The dumbbell chest press is done the same way as you would a barbell bench press. It might feel a little awkward and out of balance, but it's probably less risky if you don't have a partner spotting you than a barbell loaded up with too much weight. Whenh you finish have the dumbbells up against your chest and slowly sit up straight. Don't just drop them at your sides.

Dumbbell flyes also require balance and coordination. As with any exercise involving the lifting of weights, don't try to overdo it and go too heavy.

Find out more about the chest muscle.

Dumbbell Chest Press

Dumbbell Flyes


At the front of the upper arm is the biceps, a large muscle that draws up the arm when it contracts. It also enables the palm to be turned upward.

Standing up straight holding a dumbbell in each hand curl your arm up and slowly drop and then do it with the other arm. Keep your upper arm and body stationary, the only movement should be from your elbow and your forearm drawing up.

The concentration curl helps keeps the upper arm completely immobile. Using the shoulder at all will take the emphasis off the bicep muscle and be less effective.

Find out more about the biceps muscle.

Alternate Bicep Curls

Concentration Curl


The biceps and triceps control most of the movements of the arm. At the back of the upper arm is another large muscle, the triceps, which extends the arm when it contracts.

The tricep kickback is easiest to do with the support of a bench. The tricep overhead extension can be done with one arm, or two. You can of course use more weight if you're using both hands.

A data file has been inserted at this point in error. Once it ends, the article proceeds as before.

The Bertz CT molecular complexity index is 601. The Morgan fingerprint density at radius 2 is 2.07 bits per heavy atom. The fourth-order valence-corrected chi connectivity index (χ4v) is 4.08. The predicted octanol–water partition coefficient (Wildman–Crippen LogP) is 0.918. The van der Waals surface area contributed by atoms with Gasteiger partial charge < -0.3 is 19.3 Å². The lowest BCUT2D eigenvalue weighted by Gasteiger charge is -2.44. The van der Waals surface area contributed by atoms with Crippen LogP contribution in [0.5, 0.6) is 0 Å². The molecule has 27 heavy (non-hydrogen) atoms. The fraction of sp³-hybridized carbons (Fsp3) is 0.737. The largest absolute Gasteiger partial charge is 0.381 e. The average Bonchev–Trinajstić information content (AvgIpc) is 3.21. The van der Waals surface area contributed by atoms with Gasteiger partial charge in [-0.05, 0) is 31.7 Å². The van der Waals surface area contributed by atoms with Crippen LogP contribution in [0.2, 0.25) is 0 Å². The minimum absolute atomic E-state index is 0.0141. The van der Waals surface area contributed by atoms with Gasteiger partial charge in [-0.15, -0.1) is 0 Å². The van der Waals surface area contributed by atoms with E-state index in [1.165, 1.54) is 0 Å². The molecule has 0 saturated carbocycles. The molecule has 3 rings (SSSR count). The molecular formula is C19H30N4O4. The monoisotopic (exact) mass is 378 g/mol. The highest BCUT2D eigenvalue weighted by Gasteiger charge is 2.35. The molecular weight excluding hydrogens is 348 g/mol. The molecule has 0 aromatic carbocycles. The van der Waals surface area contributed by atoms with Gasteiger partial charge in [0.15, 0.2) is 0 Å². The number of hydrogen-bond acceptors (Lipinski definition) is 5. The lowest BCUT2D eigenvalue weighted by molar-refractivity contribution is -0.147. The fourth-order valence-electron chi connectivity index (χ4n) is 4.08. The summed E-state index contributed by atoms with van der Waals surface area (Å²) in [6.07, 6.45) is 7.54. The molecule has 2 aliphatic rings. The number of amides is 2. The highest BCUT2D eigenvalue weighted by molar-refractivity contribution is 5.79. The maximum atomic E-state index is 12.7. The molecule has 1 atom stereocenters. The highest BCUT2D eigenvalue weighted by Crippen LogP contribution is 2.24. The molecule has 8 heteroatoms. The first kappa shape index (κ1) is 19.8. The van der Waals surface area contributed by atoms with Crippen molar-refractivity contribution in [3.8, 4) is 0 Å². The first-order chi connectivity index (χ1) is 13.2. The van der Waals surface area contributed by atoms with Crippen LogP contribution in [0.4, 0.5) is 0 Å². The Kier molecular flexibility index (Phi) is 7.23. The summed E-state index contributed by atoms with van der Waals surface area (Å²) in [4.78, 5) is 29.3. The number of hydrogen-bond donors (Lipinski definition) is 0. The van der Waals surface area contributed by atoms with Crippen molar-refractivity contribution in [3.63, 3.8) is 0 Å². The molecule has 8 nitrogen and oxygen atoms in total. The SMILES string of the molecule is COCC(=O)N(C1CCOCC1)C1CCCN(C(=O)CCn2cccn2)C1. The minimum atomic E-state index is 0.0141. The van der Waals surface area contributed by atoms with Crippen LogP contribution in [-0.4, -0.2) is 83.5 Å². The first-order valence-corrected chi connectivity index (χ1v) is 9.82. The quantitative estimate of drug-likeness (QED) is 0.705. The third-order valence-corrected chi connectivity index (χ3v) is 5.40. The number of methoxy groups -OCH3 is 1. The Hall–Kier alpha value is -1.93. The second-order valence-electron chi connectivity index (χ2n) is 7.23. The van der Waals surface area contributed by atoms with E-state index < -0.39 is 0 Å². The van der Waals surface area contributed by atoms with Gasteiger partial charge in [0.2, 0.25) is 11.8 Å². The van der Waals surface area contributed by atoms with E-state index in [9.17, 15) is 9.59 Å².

You can also work the triceps without dumbbells, with tricep dips. These can be done by supporting your hands on a bench.

Find out more about the triceps muscle.

Triceps Kickbacks

Triceps Overhead Extension

Triceps Dips


Wrist and hand movements are controlled chiefly by the muscles of the forearm.

The forearm muscles can be exercised with dumbbell wrist curls and dumbbell reverse wrist curls. Supporting your arms on your legs or on a bench.

Find out more about the forearm muscles.

Dumbbell Wrist Curls

Dumbbell Reverse Wrist Curls


The deltoid is the large muscle forming the shoulder cap, and serves to raise the arm from the side; it runs from the shoulder-blade to the middle of the humerus.

The Alternate Front Raise blasts the anterior (front) deltoids. The Dumbbell Lateral Raise targets the medial (side) deltoids. Bent-over Lateral Raises intensely works the posterior (back) deltoids.

Find out more about the deltoid muscles.

Dumbbell Shoulder Press

Alternate Front Raise

Upper Back

The chief muscles engaged in lowering the arm again are the latissimus dorsi (lats), which runs forwards and upwards from the back and side of the chest wall to be attached to the front of the neck of the humerus; the coraco-brachialis, attached to the middle of the front of the humerus; and the pectoralis major, which forms the front fold of the armpit.

The latissimus dorsi is the widest and most powerful muscle of the back. Properly trained its what gives bodybuilders the sought after V taper.

The lats can be worked out with a one arm dumbell row and also a bent over row.

Find out more about the upper back muscles.

One Arm Dumbell Row

Dumbbell Bent Over Row


The traps help strengthen the neck and help support broader shoulders. Shoulder shrugs will give you that tough as nails look.